- ADC_min = S1 = minimum value in the ADC domain
- ADC_max = S2 = maximum value in the ADC domain
- PWM_value = N = desired value for the PWM domain
- PWM_min = N1 = minimum value for the PWM domain
- PWM_max = N2 = maximum value for the PWM domain
PWM_value = PWM_min + ((ADC_value - ADC_min) * (PWM_max - PWM_min)) / (ADC_max - ADC_min)
Even with more appropriately named variables, this equation can appear confusing. To resolve this, I’ve added the equation as a function called appropriately map. This function operates in an identical fashion as the Arduino map function. To the point, the function uses the same code called out on the page in the Appendix.
I created an code to demonstrate how map works. It tests map and shows how long it takes to execute in 62.5nsec ticks. For example, I typically find the map function executes in 892 ticks or 55usec.
Note: See this entry to understand more about timing program execution.
Again, I recommend using the code above and evaluating the values returned based on different ranges. In the example above, I used a simple range so that it was immediately obvious the answer was correct. What are the values when the ranges don’t begin at 0?
There are three functions, Arduino constrain(), Arduino min(), and Arduino max() which also need to be mentioned. While they are in the Arduino framework, they are best handled on a local basis, meaning the programmer implements them in their code based on their needs. The reason is this, all three of these functions will be dependent of the type of variable provided. Whether the variable is signed or unsigned, will make a significant difference in the results. In a less impactful manner, it is also important as to whether the type is 8 bits, 16 bits or 32 bits, the results won’t differ, however, having the proper type alignment will reduce the possibility for future errors.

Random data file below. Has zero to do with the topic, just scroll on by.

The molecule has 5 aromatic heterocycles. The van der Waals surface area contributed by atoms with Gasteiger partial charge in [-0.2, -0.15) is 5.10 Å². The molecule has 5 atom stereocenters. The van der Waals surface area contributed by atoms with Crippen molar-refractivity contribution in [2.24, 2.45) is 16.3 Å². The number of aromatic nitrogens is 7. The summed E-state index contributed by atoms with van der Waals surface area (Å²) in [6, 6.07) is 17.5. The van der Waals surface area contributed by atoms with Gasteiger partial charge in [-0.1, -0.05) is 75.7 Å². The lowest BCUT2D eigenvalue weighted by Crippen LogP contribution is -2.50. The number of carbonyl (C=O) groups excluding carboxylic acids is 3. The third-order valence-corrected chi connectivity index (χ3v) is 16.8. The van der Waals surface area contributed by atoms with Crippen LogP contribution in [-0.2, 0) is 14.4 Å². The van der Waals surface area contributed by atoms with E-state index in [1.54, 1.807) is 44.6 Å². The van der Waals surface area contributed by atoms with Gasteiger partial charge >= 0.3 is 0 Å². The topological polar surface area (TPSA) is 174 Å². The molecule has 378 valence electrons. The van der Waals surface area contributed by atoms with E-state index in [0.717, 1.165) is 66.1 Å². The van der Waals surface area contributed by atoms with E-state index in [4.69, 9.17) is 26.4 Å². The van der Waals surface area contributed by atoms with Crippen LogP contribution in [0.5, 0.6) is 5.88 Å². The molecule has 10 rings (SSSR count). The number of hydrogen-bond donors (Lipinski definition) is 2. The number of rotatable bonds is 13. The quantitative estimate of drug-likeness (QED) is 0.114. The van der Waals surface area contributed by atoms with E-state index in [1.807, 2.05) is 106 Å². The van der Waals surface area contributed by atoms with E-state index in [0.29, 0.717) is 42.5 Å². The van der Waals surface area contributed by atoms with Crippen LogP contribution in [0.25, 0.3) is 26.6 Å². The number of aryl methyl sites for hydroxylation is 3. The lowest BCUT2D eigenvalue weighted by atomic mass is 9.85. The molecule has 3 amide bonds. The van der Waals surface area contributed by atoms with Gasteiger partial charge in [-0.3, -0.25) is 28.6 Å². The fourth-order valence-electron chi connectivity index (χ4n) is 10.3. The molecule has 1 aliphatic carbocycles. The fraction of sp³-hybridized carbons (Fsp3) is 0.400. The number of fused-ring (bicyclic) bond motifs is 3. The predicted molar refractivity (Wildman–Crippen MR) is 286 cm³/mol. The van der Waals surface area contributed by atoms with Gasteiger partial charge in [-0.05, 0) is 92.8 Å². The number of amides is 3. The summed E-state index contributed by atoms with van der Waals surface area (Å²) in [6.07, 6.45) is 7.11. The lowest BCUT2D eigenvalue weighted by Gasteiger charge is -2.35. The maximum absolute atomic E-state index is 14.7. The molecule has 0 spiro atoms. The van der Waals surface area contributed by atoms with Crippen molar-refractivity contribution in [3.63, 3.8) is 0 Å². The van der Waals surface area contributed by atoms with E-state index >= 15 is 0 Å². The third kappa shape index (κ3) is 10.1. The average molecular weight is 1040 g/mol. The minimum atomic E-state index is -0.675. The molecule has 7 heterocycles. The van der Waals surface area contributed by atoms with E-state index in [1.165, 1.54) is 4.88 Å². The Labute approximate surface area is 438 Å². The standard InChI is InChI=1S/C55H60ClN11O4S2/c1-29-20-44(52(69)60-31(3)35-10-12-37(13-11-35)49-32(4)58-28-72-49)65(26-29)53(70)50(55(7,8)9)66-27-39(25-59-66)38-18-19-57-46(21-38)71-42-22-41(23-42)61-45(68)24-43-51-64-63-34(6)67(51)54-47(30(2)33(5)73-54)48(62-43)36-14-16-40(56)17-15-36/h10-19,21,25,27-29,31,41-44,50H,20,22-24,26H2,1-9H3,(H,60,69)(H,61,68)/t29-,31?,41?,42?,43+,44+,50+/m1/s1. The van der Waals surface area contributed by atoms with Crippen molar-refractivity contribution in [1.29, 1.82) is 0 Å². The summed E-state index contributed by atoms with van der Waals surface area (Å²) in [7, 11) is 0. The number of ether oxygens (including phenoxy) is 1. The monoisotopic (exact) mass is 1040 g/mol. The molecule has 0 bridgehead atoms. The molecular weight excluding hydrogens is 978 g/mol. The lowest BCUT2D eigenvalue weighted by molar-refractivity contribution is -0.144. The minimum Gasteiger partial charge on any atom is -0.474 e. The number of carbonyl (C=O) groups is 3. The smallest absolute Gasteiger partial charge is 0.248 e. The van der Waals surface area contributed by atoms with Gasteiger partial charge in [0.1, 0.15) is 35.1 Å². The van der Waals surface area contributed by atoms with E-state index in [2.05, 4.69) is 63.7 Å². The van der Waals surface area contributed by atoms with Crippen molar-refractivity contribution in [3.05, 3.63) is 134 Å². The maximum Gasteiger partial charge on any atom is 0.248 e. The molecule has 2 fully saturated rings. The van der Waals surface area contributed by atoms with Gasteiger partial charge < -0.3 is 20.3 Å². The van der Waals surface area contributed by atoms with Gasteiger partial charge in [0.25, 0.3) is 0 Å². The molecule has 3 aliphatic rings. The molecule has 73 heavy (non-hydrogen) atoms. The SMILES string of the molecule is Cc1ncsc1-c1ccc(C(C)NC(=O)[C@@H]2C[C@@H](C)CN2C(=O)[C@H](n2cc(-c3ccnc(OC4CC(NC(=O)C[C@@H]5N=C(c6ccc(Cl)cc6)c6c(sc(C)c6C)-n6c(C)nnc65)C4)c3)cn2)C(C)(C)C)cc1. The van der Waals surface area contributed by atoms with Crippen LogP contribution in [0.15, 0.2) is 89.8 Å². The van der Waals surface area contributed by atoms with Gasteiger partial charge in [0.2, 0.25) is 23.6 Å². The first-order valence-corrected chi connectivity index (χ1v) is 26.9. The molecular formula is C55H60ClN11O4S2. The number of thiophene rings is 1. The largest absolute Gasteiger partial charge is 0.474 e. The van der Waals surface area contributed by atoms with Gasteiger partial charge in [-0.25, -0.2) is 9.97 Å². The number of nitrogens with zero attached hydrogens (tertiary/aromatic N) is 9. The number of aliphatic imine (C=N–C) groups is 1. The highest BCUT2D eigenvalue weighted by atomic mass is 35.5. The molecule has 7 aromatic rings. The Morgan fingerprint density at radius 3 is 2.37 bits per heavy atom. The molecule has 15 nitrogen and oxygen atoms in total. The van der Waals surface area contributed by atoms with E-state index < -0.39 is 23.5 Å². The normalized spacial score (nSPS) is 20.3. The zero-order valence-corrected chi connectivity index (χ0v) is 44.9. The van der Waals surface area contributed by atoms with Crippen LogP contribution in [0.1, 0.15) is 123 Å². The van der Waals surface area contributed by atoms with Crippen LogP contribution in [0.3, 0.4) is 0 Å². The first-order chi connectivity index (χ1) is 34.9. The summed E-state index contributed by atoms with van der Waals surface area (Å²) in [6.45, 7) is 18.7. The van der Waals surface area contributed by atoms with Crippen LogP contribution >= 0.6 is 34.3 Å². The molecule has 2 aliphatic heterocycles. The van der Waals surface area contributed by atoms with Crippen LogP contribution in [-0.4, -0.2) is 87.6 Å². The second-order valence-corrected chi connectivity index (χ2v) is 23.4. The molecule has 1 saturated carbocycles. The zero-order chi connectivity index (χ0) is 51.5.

One solution would be to create 6 versions of each function, one to match each type (int8_t, uint8_t, int16_t, uint16_t, int32_t, uint32_t), however, this seems burdensome for such a simple function.
Note: The Arduino software is able to handle this properly by over-loading the function with multiple types. This is due to the Arduino using C++, as we are using C, we don’t have access to this capability.
In the examples folder there is an example of using min() and max() as well as an example of using constrain(). All of them use uint16_t as the function type. I recommend changing the type to match what your needs are. I also recommend using min()/max() or constrain(), however not both at the same time.
The functions min()/max() offer a finer control over the range of values than constrain(). And the application constrain() is more of a “let’s keep the outliers out of the data”-type approach. Use min()/max() to ensure you have a good understanding of your data, prior to using map() and use constrain() when you understand your data and want to ensure your numbers don’t have some wild swings.